Around 20 planners at Sunderland City Council decided to uphold tradition this month, raising £646 through donations from the development control and regeneration services department. That's RTPI North East chairman Steve France wearing the eye-catching naughty schoolboy outfit.
Ministers rarely win widespread praise for their work. So it is refreshing to find that planning minister Baroness Andrews appears to have developed a fan base in the House of Lords for her legislative skills.
Andrews had members of the house gushing last week as she wooed them through the third reading of the Planning Bill. The DCLG's secret weapon was thanked by Liberal Democrat Lord Tyler for responding to issues raised by peers with "meticulous efficiency".
Labour's Lord Howarth of Newport said Andrews has "embraced her historical destiny to become the reformer responsible for the institution of legal requirements that will raise design standards across the entire planning system".
Even Tory shadow communities minister Lord Dixon-Smith felt obliged to pay tribute. "Her last missive to me was sent at 10.50pm, which indicates how hard she and her team have been working," he acknowledged.
But arguably the best accolade came from the Bishop of Southwell and Nottingham: "I am most grateful to the minister for the enormous energy she has put into striving for the best possible legislation. She is probably conscious that she is nearing sainthood in this house."
Studies on the south coast suggest that the world of art may have more to tell us about the full extent of climate change on particular localities than previously suspected.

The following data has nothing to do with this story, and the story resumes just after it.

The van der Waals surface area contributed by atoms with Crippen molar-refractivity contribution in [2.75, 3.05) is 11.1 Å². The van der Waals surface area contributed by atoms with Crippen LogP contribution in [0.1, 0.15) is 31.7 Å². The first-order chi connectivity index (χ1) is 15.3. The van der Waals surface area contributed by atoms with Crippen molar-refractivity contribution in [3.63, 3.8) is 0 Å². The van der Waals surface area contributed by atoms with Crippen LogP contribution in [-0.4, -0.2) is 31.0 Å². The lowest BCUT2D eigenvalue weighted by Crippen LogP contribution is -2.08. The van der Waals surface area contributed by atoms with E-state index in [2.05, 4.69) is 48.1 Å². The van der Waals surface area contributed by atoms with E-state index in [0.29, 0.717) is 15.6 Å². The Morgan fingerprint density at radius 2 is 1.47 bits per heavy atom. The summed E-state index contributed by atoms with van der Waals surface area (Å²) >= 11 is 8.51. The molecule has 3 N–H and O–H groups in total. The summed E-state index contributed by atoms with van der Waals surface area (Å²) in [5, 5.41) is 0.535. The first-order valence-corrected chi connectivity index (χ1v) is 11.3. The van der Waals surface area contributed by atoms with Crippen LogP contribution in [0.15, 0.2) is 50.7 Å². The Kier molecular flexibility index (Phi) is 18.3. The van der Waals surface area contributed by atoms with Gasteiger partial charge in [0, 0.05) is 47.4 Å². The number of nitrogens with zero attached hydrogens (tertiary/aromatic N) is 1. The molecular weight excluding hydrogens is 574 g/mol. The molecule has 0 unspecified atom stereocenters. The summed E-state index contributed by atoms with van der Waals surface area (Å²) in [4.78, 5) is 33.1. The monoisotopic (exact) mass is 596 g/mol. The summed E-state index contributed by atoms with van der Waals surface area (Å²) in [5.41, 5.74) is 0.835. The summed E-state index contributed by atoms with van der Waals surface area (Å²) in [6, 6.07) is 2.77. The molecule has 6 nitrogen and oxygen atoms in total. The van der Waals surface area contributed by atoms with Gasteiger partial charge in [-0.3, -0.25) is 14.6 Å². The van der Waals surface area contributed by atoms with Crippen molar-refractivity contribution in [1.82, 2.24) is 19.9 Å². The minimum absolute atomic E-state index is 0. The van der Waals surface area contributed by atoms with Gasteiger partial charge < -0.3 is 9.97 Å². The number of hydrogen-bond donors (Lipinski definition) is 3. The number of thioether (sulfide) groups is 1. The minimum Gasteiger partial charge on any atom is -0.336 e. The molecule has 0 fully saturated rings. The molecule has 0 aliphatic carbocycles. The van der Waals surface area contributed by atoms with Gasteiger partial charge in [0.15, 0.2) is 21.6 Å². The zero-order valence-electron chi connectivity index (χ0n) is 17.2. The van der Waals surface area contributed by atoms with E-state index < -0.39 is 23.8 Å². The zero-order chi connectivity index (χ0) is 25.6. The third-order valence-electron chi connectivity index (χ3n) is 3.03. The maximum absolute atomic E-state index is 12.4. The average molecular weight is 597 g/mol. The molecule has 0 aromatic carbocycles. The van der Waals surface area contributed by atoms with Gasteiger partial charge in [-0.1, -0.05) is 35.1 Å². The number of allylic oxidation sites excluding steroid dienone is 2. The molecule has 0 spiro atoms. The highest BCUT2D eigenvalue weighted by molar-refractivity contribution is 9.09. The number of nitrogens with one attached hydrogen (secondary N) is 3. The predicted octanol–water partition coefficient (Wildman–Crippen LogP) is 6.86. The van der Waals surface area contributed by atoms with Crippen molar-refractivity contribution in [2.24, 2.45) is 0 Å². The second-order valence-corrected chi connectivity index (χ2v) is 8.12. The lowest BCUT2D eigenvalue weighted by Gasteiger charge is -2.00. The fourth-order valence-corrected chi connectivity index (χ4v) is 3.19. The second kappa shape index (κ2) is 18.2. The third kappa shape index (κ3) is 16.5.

Robin McInnes, who runs Isle of Wight-based consultancy Coastal and Geotechnical Services, was struck by the possibilities of combining his passions for geography and art in an examination of the effects of coastal erosion through paintings, drawings, prints and engravings.
McInnes and researchers from the University of Portsmouth studied works by 400 artists inspired by the island and the adjacent stretch of mainland coast from Hurst Point to Selsey Bill between 1770 and 1920.
They then whittled the list down to 22 artists whose works best depict the changing coastal scene. "Using art gives us a clear picture of the pace of evolution as well as developmental change," says McInnes.
"It helps us understand how it has been necessary for people who live on coasts to adapt to changing conditions over the centuries. In some places, this has involved retreating to higher or more stable ground further back."
A full report on the findings is due out next month. University coastal policy specialist Jonathan Potts says: "It is a really novel way of using art. It strikes a chord with people because they can see straight away how their environment has changed."
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